Why Time To Value Can Be a Deadly Onboarding Metric

The problem with using any simple measure of time to value, onboarding completion percentage or time to adoption is your onboarding might fail before customers reach the average for any of those metrics.

Stuart Balcombe

February 18, 2022

3 minutes

Most onboarding teams measure their success based on a the average time to value (TTV) of their customers.

Some use onboarding completions.

A handful explore the relationship between onboarding and specific product adoption metrics.

Few however take into account this uncomfortable reality.

Your onboarding might fail before customers reach the average for any of those metrics.

Here’s the problem with using any simple measure of time to value, onboarding completion percentage or time to adoption.

  1. Any individual customer is not the average - The average may be skewed by a few very “successful” or a few very “unsuccessful” onboarding journeys.
  2. The average does not tell you why - The average assumes that all moments and events inside the onboarding journey are both equal in time and equal for all customers.

You could very well be solving the wrong problems and spending your time in the wrong place by looking at the average time to value.

Time to value is like trying to improve your lap time on a racetrack without knowing if you need to go faster in the corners or get a whole new car entirely.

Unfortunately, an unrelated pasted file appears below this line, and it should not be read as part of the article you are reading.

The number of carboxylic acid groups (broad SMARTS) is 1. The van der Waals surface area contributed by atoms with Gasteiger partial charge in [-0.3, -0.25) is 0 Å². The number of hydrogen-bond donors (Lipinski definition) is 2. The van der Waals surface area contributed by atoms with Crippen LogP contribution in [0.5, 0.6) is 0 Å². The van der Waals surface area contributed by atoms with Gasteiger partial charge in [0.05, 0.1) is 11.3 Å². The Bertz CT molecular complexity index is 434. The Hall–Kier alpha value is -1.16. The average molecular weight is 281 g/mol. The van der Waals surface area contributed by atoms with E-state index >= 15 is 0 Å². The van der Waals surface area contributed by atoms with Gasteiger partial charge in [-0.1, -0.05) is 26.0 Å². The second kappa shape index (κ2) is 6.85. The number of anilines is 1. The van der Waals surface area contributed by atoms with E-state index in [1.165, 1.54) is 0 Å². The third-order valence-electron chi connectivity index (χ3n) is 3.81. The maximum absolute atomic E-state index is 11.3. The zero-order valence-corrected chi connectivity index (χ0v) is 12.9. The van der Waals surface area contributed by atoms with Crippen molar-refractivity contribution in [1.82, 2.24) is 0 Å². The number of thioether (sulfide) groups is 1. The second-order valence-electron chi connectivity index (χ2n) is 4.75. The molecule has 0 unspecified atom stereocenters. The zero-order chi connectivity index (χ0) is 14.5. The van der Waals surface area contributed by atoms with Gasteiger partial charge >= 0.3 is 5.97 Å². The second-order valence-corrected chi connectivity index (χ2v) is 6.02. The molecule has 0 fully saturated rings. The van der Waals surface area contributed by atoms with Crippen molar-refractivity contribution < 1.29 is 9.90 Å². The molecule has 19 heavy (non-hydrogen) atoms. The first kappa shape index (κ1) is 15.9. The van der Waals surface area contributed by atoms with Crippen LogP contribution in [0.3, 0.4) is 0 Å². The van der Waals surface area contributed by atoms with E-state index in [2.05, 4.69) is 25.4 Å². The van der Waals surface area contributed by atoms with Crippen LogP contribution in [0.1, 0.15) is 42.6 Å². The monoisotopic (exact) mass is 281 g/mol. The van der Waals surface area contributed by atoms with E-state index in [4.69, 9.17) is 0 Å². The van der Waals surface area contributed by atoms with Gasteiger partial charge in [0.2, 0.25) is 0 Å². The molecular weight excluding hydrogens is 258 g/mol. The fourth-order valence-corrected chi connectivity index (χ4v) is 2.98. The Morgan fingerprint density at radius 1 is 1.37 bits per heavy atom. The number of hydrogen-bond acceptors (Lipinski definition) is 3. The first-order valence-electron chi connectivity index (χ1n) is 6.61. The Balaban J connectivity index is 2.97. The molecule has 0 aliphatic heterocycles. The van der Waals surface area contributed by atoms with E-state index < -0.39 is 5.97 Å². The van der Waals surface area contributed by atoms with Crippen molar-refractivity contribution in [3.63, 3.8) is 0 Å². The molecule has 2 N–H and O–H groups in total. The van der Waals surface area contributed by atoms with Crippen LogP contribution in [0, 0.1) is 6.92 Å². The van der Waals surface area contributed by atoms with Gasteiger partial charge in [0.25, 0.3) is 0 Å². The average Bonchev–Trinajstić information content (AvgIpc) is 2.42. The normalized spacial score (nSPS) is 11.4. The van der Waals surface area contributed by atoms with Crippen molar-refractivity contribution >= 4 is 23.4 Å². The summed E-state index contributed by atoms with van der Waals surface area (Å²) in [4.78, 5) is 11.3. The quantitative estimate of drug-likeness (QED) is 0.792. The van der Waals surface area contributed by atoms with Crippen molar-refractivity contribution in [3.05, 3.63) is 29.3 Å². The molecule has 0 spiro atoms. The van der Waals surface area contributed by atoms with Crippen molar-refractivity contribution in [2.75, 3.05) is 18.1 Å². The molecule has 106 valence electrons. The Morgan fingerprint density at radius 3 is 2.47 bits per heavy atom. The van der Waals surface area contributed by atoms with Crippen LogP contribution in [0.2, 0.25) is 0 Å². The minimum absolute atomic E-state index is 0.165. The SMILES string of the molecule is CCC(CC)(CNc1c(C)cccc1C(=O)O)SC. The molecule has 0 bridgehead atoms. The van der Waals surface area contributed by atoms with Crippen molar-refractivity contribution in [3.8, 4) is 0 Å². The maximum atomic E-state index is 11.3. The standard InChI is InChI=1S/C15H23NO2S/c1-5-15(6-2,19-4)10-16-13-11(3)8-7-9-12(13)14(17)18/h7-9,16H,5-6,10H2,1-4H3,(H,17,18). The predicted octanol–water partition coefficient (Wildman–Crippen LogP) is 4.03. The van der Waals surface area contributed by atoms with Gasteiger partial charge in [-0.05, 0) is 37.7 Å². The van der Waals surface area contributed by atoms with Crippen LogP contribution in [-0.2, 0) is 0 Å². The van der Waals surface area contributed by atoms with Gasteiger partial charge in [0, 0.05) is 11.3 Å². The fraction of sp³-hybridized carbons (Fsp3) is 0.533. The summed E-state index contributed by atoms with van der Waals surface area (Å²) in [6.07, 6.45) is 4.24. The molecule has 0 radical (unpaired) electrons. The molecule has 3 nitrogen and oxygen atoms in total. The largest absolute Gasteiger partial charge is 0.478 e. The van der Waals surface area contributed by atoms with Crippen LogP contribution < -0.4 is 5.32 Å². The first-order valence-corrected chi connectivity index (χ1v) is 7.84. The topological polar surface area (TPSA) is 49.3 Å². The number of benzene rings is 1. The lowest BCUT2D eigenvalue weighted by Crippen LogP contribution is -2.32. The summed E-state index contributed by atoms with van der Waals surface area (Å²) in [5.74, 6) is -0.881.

For TTV to be actionable, you need to know how quickly different customers are making progress towards your definition of value.

You can’t wait until months down the line — nor a tenth of that time. In onboarding, momentum is king.

Here’s the secret: Know the actual time it takes customers to complete each step on their journey through onboarding.

Only then can you identify the blockers and strategically intervene at the right moment to improve your metrics.

To do this you need a granular cohort based metric in place of TTV.

Why granular? Because understanding which specific steps in the journey are blocking and how blocking they are relative to others is the best way to prioritize effort.

Why cohort based? Because looking at onboarding performance by cohort allows us to establish a baseline and track our impact on that baseline over time. We can also create cohorts based on different parameters to deepen our understanding.

What cohort based measurement can do for your onboarding

On the surface your new metric might look similar to TTV when looking at the aggregate data. But unlike TTV you can tailor it to explore questions about onboarding performance specific to your business.

A granular cohort metric lets you ask (and answer!) thorny cause-and-effect questions, about your onboarding like:

Based on their team size and the plan a customer purchases, how quickly do we expect them to be activated?

Based on their technical expertise and solution they need to migrate from, which tasks in their onboarding plan should we pay most attention to?

How can we prioritize our team’s time on the highest impact moments in the onboarding journey by reducing our effort at others that are less important?

Next week we’ll breakdown how to calculate this new metric for your own onboarding and your own customers with templates and examples included.

This is the first in a 3-part series on onboarding metrics and optimization.

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